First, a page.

The court must screen the Complaint for each civil action commenced pursuant to 28 U.S.C. § 1915(a), governing IFP proceedings. The court must sua sponte dismiss a complaint or claim that is “frivolous or malicious[, ] . . . fails to state a claim on which relief may be granted[, ] or . . . seeks monetary relief against a defendant who is immune from such relief.” 28 U.S.C. § 1915(e)(2)(B); see Lopez v. Smith, 203 F.3d 1122, 1126-27 (9th Cir. 2000) (en banc) (stating that 28 U.S.C. § 1915(e) “not only permits but requires” the court to sua sponte dismiss an in forma pauperis complaint that fails to state a claim).

         Screening under § 1915(e)(2) involves the same standard of review as that used under Federal Rule of Civil Procedure 12(b)(6). Wilhelm v. Rotman, 680 F.3d 1113, 1121 (9th Cir. 2012). Under Rule 12(b)(6), a complaint must “contain sufficient factual matter, accepted as true, to ‘state a claim to relief that is plausible on its face.'” Ashcroft v. Iqbal, 556 U.S. 662, 678 (2009) (quoting Bell Atlantic Corp. v. Twombly, 550 U.S. 544, 570 (2007)); see UMG Recordings, Inc. v. Shelter Capital Partners LLC, 718 F.3d 1006, 1014 (9th Cir. 2013) (recognizing that a complaint that fails to allege a cognizable legal theory or alleges insufficient facts under a cognizable legal theory fails to state a plausible claim) (citing Balistreri v. Pacifica Police Dep't, 901 F.2d 696, 699 (9th Cir. 1990)). However, although the court must accept as true allegations of material fact, it is “not bound to accept as true a legal conclusion couched as a factual allegation.” Wood v. Moss, 572 U.S. 744, 755 n.5 (2014) (citing Iqbal, 556 U.S. at 678). That is, conclusory statements, “unadorned, the-defendant-unlawfully-harmed-me accusation[s], ” and factual allegations that only permit the court to infer “the mere possibility of misconduct” fall short of meeting the plausibility standard. Iqbal, 556 U.S. at 678-79; see also Starr v. Baca, 652 F.3d 1202, 1216-17 (9th Cir. 2011); Moss v. U.S. Secret Serv., 572 F.3d 962, 969 (9th Cir. 2009).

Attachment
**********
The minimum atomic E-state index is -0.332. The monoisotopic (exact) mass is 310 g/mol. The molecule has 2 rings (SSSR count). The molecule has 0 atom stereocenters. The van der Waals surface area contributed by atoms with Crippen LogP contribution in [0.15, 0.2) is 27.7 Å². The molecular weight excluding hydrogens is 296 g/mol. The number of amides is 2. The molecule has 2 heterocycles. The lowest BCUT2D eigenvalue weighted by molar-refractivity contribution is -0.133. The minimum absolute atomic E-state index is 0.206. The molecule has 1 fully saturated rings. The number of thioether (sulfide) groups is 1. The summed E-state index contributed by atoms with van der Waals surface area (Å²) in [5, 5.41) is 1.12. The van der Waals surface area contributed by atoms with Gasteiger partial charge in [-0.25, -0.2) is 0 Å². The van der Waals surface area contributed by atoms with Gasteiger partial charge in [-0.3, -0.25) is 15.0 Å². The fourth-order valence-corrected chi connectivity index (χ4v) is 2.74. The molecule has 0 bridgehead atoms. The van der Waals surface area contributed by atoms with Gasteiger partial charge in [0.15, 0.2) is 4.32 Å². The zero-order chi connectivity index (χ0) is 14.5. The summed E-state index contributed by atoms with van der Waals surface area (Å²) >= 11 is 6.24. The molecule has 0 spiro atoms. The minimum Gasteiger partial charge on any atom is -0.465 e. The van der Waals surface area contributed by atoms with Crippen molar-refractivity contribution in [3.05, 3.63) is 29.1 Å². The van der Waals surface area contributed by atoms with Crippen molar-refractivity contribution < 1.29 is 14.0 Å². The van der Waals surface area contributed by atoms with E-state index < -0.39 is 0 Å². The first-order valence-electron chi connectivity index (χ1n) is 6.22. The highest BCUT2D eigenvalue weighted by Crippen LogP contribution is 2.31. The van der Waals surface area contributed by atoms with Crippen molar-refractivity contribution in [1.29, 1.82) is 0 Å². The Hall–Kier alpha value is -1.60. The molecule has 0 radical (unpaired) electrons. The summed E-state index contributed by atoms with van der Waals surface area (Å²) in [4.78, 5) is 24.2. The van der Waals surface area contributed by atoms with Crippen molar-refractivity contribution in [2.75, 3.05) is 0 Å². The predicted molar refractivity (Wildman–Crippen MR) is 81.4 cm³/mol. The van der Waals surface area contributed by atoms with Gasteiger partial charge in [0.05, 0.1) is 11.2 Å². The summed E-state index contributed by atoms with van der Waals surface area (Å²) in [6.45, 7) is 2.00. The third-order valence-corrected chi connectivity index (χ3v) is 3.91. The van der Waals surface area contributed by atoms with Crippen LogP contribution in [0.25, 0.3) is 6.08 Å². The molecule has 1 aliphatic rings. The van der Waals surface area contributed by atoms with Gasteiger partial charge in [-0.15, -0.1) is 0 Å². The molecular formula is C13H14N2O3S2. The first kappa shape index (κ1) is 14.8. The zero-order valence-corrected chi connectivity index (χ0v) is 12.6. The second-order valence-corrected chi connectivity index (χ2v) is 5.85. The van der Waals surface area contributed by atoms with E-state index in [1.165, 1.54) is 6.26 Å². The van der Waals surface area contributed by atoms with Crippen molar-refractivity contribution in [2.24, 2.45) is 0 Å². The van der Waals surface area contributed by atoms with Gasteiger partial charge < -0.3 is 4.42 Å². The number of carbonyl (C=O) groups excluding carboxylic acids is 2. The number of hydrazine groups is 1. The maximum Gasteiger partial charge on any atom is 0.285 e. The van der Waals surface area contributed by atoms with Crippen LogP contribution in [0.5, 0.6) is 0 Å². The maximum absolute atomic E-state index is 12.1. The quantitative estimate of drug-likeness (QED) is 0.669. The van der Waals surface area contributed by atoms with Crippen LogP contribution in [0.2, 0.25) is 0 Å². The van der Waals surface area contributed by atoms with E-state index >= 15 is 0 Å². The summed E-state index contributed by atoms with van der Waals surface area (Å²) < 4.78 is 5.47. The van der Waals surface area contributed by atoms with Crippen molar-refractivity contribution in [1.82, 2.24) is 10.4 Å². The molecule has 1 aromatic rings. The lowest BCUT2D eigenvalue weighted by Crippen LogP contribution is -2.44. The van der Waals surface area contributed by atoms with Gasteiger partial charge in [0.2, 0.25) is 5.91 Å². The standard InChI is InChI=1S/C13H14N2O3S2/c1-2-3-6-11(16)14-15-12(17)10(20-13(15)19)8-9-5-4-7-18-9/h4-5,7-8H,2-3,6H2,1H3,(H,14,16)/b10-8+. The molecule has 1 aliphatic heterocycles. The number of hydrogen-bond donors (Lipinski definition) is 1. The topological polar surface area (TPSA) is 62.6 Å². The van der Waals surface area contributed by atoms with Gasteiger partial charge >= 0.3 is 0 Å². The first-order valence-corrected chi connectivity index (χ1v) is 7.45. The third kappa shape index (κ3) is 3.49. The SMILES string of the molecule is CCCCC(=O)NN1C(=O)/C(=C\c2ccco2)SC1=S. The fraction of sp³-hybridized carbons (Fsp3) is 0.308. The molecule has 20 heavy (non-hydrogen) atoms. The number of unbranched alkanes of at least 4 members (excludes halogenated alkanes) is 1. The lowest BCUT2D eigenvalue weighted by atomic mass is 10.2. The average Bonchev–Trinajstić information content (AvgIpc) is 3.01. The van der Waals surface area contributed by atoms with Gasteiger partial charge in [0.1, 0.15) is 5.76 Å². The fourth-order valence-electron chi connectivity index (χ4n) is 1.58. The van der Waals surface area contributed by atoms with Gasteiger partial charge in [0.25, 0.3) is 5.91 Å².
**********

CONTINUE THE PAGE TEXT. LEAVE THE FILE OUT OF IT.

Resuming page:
Because Plaintiff is proceeding pro se, the court liberally construes her Complaint and resolves all doubts in her favor. See Erickson v. Pardus, 551 U.S. 89, 94 (2007); Hebbe v. Pliler, 627 F.3d 338, 342 (9th Cir. 2010) (citations omitted). The court must grant leave to amend if it appears that Plaintiff can correct the defects in her Complaint, Lopez v. Smith, 203 F.3d 1122, 1130 (9th Cir. 2000), but if a claim or complaint cannot be saved by amendment, dismissal with prejudice is appropriate. Sylvia Landfield Tr. v. City of L.A., 729 F.3d 1189, 1196 (9th Cir. 2013); see also Leadsinger, Inc. v. BMG Music Pub., 512 F.3d 522, 532 (9th Cir. 2008) (reiterating that a district court may deny leave to amend for, among other reasons “repeated failure to cure deficiencies by amendments previously allowed . . . [and] futility of amendment”) (citation omitted).

         V. ...